Washington — The Library of Congress has offered a glimpse of its new acquisition of 36,000 cartoons -- three centuries' worth of drawings that ranged in theme from comic to political, and social to cinematic.
The drawings, which were acquired from collector and former cartoonist Art Wood, will more than double the library's holdings of cartoons. Library officials gave reporters on Tuesday a sneak peek of some of the new drawings, and the collection will be open to the public in 2005.
Wood drew cartoons for the Richmond News Leader and the Pittsburgh Press. He grew up in the Washington area and kept his collection in the cellar of his home in suburban Washington.
Among his treasures is a color transparency from Walt Disney's first full-length animated feature from 1937, "Snow White and the Seven Dwarfs," and a rare 1921 drawing by Elzie Segar of "Olive Oyl" -- a decade before he created her friend "Popeye."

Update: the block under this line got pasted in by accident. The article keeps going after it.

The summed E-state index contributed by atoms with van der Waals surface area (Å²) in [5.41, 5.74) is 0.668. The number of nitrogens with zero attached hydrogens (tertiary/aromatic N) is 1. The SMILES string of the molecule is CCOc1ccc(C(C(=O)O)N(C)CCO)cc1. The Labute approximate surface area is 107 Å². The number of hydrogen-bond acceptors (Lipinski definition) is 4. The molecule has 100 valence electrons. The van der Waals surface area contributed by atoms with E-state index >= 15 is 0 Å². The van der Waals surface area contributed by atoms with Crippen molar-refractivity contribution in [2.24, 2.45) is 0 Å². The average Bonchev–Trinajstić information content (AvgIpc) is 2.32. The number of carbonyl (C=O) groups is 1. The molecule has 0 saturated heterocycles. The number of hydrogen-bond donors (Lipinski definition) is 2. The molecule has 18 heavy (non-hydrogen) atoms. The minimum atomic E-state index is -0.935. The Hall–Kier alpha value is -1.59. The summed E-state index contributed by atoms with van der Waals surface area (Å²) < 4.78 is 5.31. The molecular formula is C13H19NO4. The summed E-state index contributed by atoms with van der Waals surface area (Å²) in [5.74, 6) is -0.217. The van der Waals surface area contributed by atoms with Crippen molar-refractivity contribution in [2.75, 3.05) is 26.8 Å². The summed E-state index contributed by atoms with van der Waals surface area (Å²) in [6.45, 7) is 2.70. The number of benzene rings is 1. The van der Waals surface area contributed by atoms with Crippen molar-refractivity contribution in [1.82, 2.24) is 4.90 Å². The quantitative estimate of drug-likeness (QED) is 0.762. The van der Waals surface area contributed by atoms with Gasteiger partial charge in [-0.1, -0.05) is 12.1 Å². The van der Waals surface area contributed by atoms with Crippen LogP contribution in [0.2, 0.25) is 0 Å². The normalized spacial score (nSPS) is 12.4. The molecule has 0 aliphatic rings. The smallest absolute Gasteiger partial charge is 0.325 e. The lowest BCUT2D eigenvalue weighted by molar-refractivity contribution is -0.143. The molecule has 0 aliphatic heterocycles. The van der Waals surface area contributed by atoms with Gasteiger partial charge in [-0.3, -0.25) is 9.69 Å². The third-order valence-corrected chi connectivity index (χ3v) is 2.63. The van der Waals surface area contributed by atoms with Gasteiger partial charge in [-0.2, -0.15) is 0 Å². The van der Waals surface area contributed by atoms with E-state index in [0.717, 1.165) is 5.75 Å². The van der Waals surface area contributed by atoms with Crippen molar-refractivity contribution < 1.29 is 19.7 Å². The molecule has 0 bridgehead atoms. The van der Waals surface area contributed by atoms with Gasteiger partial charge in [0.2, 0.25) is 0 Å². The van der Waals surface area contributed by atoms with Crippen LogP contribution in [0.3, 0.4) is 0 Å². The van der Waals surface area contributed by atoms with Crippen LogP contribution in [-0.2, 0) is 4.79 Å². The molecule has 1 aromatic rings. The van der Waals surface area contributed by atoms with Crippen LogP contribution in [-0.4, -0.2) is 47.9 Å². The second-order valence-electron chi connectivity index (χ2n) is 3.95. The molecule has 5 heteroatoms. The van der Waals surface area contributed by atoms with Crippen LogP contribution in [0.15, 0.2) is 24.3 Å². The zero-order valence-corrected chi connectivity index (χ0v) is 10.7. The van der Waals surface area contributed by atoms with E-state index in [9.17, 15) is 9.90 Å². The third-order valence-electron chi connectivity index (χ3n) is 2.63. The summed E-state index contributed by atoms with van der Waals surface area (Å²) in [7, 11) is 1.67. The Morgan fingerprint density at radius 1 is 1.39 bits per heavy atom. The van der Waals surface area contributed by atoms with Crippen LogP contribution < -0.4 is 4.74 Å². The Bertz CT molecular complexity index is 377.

There's a 150-year-old satirical drawing by British artist George Cruikshank on the evils of drink, one by Richard Outcault of "The Yellow Kid," grandfather of all comic strips, and a fantastic voting machine rendered by Rube Goldberg.
Librarian of Congress James Billington, a social historian, praised cartoons as an invaluable aid to researchers looking for insight into the lives of ordinary people.
"Teachers are always asking us to include more cartoons on the library's Web site," he said in accepting the collection. "It's been found particularly useful in the classroom."